Diseases leading to antigen persistence as in chronic viral infection and cancer induce development of exhausted T cells (Texs) that have defective effector function. While Texs represent an altered state of differentiation in which cells become addicted to antigen for their survival, their functions can be reinvigorated after inhibitory checkpoint blockade, leading to antigen control in murine, primate, and cancer patients. While only a small subset of patients responds to checkpoint blockade, many have severe toxicities especially with checkpoint combination therapy. The fact that clinicians expect most patients to be non-responsive to current immunotherapies highlights the pressing need to identify, develop, and improve treatments that are efficient and safe for patients that presently have no treatment options. Our discovery that chronically infected PSGL-1 (P-selectin glycoprotein ligand-1)-deficient mice mounted a robust anti-viral T cell response that supported viral clearance and was linked to downregulation of multiple inhibitory receptors demonstrates that PSGL-1 represents a new target for immune modulation. Our conclusion is underscored by our finding of enhanced anti-tumor T cell responses in PSGL-1-deficient mice leading to PD-1 downregulation and tumor control in a melanoma model. Our findings identified PSGL-1 as a new inhibitory checkpoint that promotes the development of Texs during chronic viral infection and cancer. Our overall objective in this proposal is to determine how and when PSGL-1 signaling inhibits T cells during chronic antigen stimulation. Our central hypothesis is that PSGL-1 signaling modulates inhibitory mechanisms not only in T cells but also in other immune cells that contribute to T cell exhaustion. The rationale is that once we fully understand this pathway, we can develop effective therapeutics targeting PSGL-1 to reinvigorate Texs. The proposed research will provide a mechanistic analysis of when, where, and how the PSGL-1 inhibitory signaling pathway mediates Texs development. We will test our hypothesis by pursuing the following three specific aims 1) To determine the cellular and temporal requirement for PSGL-1 mediated T cell exhaustion 2) To determine the therapeutic potential of relieving PSGL-1 inhibition and 3) To identify molecular mechanisms by which PSGL-1 mediates inhibitory pathways in T cells. This contribution will be significant because understanding how this inhibitory checkpoint axis fundamentally functions has the potential to lead to the development of new therapeutic interventions targeting a new class of inhibitory receptors to modulate immune responses and help prevent and treat a wide range of diseases. Our studies are innovative as they may expand the development of a new class of drugs targeting adhesion receptor inhibitory pathways to reverse T cell exhaustion. Understanding the mechanisms by which PSGL-1 mediates inhibitory signals is anticipated to help develop new therapies for diseases mediated by immune cell dysfunction. Project Summary/Abstract Page 6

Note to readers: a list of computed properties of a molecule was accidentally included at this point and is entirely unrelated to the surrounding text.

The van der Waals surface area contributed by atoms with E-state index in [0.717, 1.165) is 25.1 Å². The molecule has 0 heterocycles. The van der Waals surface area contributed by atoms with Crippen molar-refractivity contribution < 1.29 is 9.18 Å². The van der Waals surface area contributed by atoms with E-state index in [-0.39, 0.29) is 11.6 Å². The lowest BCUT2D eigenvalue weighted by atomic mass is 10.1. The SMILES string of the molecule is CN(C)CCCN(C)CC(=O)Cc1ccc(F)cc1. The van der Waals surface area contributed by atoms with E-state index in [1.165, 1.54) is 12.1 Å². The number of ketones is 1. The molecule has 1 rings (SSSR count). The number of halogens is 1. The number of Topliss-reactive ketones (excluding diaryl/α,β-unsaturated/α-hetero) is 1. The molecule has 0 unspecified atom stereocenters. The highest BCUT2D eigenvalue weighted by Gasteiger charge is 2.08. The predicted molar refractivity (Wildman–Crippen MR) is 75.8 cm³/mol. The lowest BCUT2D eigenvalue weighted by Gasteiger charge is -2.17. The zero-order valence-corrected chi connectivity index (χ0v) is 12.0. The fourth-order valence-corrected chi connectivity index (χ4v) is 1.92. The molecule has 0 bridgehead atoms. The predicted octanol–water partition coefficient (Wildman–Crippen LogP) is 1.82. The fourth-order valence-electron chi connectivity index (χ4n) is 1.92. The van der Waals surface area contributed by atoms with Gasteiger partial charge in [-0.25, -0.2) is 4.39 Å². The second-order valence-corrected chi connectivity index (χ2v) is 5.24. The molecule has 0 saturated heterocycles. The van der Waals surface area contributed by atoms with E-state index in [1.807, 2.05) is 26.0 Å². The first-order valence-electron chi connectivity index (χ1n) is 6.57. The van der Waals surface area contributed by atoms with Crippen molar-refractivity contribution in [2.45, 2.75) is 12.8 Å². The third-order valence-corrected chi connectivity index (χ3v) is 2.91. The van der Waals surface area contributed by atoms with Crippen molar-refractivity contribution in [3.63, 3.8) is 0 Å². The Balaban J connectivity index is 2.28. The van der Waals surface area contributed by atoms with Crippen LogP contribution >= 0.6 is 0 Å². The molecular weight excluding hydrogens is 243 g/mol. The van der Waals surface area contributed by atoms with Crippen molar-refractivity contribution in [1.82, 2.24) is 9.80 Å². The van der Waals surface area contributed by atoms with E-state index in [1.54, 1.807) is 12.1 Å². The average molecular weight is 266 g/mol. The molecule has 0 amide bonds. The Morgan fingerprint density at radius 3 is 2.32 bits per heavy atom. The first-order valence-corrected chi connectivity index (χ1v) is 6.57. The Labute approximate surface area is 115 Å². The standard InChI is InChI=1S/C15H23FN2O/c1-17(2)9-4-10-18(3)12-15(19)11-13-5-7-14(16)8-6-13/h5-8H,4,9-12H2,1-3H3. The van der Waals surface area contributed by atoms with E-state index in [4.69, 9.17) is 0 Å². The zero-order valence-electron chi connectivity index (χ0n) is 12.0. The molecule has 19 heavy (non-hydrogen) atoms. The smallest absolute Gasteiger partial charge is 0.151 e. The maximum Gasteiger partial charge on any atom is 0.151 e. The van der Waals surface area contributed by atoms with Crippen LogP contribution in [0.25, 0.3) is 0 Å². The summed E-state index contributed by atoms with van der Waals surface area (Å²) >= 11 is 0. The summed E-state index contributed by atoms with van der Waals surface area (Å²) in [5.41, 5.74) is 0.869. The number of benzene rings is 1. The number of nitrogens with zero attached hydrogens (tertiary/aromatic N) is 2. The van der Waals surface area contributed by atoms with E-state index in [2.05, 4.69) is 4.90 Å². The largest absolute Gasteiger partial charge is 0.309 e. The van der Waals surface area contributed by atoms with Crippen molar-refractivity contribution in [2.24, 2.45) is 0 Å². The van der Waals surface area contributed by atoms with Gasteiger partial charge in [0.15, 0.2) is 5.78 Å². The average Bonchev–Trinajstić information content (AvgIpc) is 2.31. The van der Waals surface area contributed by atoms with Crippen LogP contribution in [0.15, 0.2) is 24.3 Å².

Public Health Relevance

Contact PD/PI: Tinoco, Roberto PROJECT NARRATIVE The proposed research is relevant to public health because discovering how PSGL-1 signaling mediates immune inhibition is anticipated to increase our understanding of pathways that suppress the immune system. Thus, the proposed research is relevant to the part of the NIH?s mission that pertains to development of fundamental knowledge to help reduce the burdens of patients afflicted with chronic viral infection and cancer. Project Narrative Page 7

National Institute of Health (NIH)
National Institute of Allergy and Infectious Diseases (NIAID)
Research Project (R01)
Project #
Application #
Study Section
Cellular and Molecular Immunology - B Study Section (CMIB)
Program Officer
Jiang, Chao
Project Start
Project End
Budget Start
Budget End
Support Year
Fiscal Year
Total Cost
Indirect Cost
University of California Irvine
Schools of Arts and Sciences
United States
Zip Code